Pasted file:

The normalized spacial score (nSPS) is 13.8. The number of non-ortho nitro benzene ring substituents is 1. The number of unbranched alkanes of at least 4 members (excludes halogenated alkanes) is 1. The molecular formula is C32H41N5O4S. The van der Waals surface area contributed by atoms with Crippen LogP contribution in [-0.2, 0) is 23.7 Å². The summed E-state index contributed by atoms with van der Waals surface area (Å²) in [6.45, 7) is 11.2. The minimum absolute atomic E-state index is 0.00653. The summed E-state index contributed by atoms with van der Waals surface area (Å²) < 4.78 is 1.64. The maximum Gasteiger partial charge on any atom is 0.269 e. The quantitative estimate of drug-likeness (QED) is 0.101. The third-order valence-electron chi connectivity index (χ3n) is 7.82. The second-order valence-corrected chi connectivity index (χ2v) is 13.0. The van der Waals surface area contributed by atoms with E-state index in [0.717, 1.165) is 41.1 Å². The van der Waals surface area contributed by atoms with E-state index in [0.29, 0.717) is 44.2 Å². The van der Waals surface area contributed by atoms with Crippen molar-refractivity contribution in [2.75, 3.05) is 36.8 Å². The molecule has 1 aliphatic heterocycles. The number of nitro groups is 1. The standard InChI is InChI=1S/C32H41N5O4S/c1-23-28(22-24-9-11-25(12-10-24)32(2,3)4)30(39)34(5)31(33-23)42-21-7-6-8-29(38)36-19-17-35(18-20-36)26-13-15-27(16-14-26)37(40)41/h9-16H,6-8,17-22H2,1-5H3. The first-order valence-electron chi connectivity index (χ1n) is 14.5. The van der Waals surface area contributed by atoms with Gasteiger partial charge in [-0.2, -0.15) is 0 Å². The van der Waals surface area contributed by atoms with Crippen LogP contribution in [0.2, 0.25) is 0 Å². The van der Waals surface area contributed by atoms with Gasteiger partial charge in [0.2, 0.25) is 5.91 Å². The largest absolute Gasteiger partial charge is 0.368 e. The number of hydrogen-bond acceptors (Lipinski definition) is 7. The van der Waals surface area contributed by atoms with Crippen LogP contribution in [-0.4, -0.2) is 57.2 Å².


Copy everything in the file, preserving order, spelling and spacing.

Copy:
The normalized spacial score (nSPS) is 13.8. The number of non-ortho nitro benzene ring substituents is 1. The number of unbranched alkanes of at least 4 members (excludes halogenated alkanes) is 1. The molecular formula is C32H41N5O4S. The van der Waals surface area contributed by atoms with Crippen LogP contribution in [-0.2, 0) is 23.7 Å². The summed E-state index contributed by atoms with van der Waals surface area (Å²) in [6.45, 7) is 11.2. The minimum absolute atomic E-state index is 0.00653. The summed E-state index contributed by atoms with van der Waals surface area (Å²) < 4.78 is 1.64. The maximum Gasteiger partial charge on any atom is 0.269 e. The quantitative estimate of drug-likeness (QED) is 0.101. The third-order valence-electron chi connectivity index (χ3n) is 7.82. The second-order valence-corrected chi connectivity index (χ2v) is 13.0. The van der Waals surface area contributed by atoms with E-state index in [0.717, 1.165) is 41.1 Å². The van der Waals surface area contributed by atoms with E-state index in [0.29, 0.717) is 44.2 Å². The van der Waals surface area contributed by atoms with Crippen molar-refractivity contribution in [2.75, 3.05) is 36.8 Å². The molecule has 1 aliphatic heterocycles. The number of nitro groups is 1. The standard InChI is InChI=1S/C32H41N5O4S/c1-23-28(22-24-9-11-25(12-10-24)32(2,3)4)30(39)34(5)31(33-23)42-21-7-6-8-29(38)36-19-17-35(18-20-36)26-13-15-27(16-14-26)37(40)41/h9-16H,6-8,17-22H2,1-5H3. The first-order valence-electron chi connectivity index (χ1n) is 14.5. The van der Waals surface area contributed by atoms with Gasteiger partial charge in [-0.2, -0.15) is 0 Å². The van der Waals surface area contributed by atoms with Crippen LogP contribution in [0.2, 0.25) is 0 Å². The van der Waals surface area contributed by atoms with Gasteiger partial charge in [0.2, 0.25) is 5.91 Å². The largest absolute Gasteiger partial charge is 0.368 e. The number of hydrogen-bond acceptors (Lipinski definition) is 7. The van der Waals surface area contributed by atoms with Crippen LogP contribution in [-0.4, -0.2) is 57.2 Å².